We are able to perform the Date comparison (above) because the result of invoking each of the snap methods is one object: a Comparer[Date].  The orElse method composes comparers together such that, if there is a distinction yielded by the left-hand operand, then that is the result, otherwise we look to the right-hand operand, and so on.

We find an implicit value of a type class for the integer comparer, and we make this a variable called cf. The snap method takes a "lens" function as its parameter and transforms the Comparer[Int] into a Comparer[Date]

Actually, we can come up with something rather more elegant than this:
object Date {
  implicit val dateComparer: Comparer[Date] = Comparer.same[Date] :| (_.year) :| (_.month) :| (_.day)
}
The Comparer.same method simply provides a Comparer of the given type which always evaluates to Same. The :| method composes (using orElse) two Comparers where the one on the right is constructed from an implicitly discovered Comparer of the type yielded by the lens function and which is then snapped by the given lens. Here, the lens functions are defined as lambdas (function literals).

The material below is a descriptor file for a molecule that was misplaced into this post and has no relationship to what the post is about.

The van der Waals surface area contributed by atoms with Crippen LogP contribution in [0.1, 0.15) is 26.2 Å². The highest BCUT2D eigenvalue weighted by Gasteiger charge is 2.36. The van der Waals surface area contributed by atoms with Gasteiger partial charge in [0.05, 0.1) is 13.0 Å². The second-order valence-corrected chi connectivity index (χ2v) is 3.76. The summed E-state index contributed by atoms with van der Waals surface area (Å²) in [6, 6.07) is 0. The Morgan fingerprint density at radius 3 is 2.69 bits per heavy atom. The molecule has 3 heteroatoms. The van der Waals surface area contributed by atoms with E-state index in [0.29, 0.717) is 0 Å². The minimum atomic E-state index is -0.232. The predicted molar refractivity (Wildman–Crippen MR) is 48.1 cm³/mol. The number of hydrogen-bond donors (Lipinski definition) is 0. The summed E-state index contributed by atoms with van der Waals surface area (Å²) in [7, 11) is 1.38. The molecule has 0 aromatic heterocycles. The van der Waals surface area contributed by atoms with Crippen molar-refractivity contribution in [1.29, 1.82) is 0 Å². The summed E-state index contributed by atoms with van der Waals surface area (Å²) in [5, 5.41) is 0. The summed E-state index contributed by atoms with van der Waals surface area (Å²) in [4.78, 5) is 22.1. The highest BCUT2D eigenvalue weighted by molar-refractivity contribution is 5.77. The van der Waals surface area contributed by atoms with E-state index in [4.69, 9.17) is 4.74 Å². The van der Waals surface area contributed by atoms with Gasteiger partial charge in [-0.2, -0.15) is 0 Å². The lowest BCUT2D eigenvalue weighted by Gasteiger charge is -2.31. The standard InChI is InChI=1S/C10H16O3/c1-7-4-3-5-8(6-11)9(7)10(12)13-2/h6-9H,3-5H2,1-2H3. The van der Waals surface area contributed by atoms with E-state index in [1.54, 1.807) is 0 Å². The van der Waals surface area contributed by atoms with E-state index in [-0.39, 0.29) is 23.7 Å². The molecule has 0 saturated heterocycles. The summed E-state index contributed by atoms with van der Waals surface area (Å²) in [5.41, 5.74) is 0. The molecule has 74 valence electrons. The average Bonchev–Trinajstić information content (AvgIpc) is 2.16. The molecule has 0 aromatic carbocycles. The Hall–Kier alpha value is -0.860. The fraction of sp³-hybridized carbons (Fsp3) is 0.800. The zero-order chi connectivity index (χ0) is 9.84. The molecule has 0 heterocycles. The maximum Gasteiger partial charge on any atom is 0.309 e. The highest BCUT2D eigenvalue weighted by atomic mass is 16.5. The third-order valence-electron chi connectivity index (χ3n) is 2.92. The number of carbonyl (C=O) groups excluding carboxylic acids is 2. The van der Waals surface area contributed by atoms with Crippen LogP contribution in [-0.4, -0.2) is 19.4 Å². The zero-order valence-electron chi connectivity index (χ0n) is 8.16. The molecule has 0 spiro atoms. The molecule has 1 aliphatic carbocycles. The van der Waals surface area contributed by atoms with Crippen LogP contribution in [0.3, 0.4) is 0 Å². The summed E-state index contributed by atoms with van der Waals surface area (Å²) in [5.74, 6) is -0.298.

There's also a :|! method which works the same except that it invokes the orElseNot method which flips the sense of the Comparer formed from the lens function.

Actually, since in this case the lens functions are all of type Date=>Int and all of the same sense, we can do even better:
object Date {
  implicit val dateComparer: Comparer[Date] = Comparer(_.year, _.month, _.day)
}
Now, isn't that a lot more elegant? The apply method takes a variable list of lens functions but, in this form, they must all be of the same type.

Now, we've got the compiler doing some serious work for us. For each of the lens functions, the compiler will find an implicit Comparer and apply the lens function to it (via snap).

A typical usage of this in a specification might be:
val today = Date(2019, 6, 5)
val tomorrow = Date(2019, 6, 6)
Compare(today, today) shouldBe Same
Compare(today, tomorrow) shouldBe Less
Compare(tomorrow, today) shouldBe More
Well, of course, that's not quite it. We can do even better:
object MyComparers extends Comparers {
  val comparer: Comparer[Date] = comparer3(Date)
}
import MyComparers._